How to Breed Pigs Economically

Farrowing sows three times per year can give a homesteader a good profit margin without resorting to intensive methods of hog production, according to this reader.
By M.F. Martins
March/April 1974
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Breeding pigs for sale and meat can be a profitable homesteading plan.
PHOTO: FOTOLIA/ HUNTA


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I'd like to share with the MOTHER EARTH NEWS readers a few comments on Jack Widmer's September/October 1973 article about breeding pigs and homestead hog production. In that excerpt the author recommended breeding a sow twice a year. From the standpoint of economy, which is not necessarily "automated farming," it's better to do so three times a year (ideally so you'll have farrowing sows in December, April and August). A female hog is quite capable of producing three litters annually if the pigs are pre-started and weaned at 10-20 days. Also, as the sow matures, she gets fatter and fatter until she's eating more than she returns. If full use is made of her reproductive life, expenses stay down, profit from the sale of weanlings rises and the homesteader can afford to buy gilts when his brood animals get too heavy.

Although Widmer is correct in saying that one breeding is usually enough, the chances of a larger litter are increased if you allow two services within 24 hours. Never hurry your boar; some need 15 minutes for complete ejaculation. (Young males, by the way, should be started on gilts. A first encounter with a mature, aggressive sow can result in low libido and hurt the boar's reproductive efficiency.)

The gestation period for swine is 112-115 days. If the homesteader will memorize the phrase "three months, three weeks and three days", he won't need that chart to check his sows' farrowing dates. I don't mean to suggest, however, that record keeping (heat periods, breeding dates, birth dates and weights, etc.) isn't important. It is, unless you're just raising a barrow or two for meat.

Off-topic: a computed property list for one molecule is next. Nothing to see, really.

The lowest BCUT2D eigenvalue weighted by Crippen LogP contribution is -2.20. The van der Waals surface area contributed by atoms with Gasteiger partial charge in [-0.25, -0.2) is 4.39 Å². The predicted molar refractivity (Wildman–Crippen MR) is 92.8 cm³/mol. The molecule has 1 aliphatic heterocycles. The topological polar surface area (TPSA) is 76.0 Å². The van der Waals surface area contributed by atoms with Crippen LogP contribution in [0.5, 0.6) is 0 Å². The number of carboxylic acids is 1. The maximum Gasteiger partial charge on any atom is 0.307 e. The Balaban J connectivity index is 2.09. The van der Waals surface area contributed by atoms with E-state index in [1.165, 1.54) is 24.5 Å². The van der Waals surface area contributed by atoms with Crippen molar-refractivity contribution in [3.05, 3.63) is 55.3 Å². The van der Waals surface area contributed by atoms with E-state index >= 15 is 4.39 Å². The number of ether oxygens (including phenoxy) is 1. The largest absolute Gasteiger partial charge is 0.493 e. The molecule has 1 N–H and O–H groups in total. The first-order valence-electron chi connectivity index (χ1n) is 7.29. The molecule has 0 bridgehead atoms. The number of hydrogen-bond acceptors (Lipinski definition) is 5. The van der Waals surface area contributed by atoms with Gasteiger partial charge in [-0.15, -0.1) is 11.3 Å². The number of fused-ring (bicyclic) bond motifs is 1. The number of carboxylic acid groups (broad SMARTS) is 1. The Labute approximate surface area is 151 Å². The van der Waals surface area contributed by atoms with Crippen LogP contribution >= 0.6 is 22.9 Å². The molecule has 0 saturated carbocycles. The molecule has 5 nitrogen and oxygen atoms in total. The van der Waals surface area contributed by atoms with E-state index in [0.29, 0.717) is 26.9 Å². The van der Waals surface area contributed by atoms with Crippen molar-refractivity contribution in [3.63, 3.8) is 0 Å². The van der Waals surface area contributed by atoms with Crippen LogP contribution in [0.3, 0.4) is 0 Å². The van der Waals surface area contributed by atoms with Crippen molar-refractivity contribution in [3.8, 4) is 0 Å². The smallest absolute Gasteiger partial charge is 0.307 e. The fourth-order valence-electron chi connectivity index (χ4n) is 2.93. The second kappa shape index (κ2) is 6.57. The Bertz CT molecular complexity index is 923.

Because sow milk is low in iron, just-farrowed pigs have a propensity toward anemia. To avoid this the mother's teats can be painted with an iron solution, or the litter injected with a compound of that metal, or iron-bearing soil can be out in the farrowing pen for the young to root through. No, you won't be "pumping 'em full of chemicals"! Iron is a necessary trace mineral.

If you have no electricity for heat lamps in the winter, be sure to keep your new pigs warm and out of drafts.

During their first week, young boars should have their canine or needle teeth clipped off with wire-cutting pliers (to prevent the males from later injuring your other swine as they grow older). Be sure to cut cleanly and leave no splinters. Ear notching for record purposes should be done at the same time, if you're going to do it at all.

Whatever the age of your hogs, you'll get better daily gains and feed conversions if the animals always have cool, clean water to drink. The troughs that hold the supply should be cleaned at least twice a week. Don't force your stock to survive on old mud puddles!

Let me repeat, finally, that the production of fast-growng pigs which make the best gain on the least feed isn't "automated farming" at all. To get the most of an animal resource by using the least of a plant resource is an ecologically sound principle.








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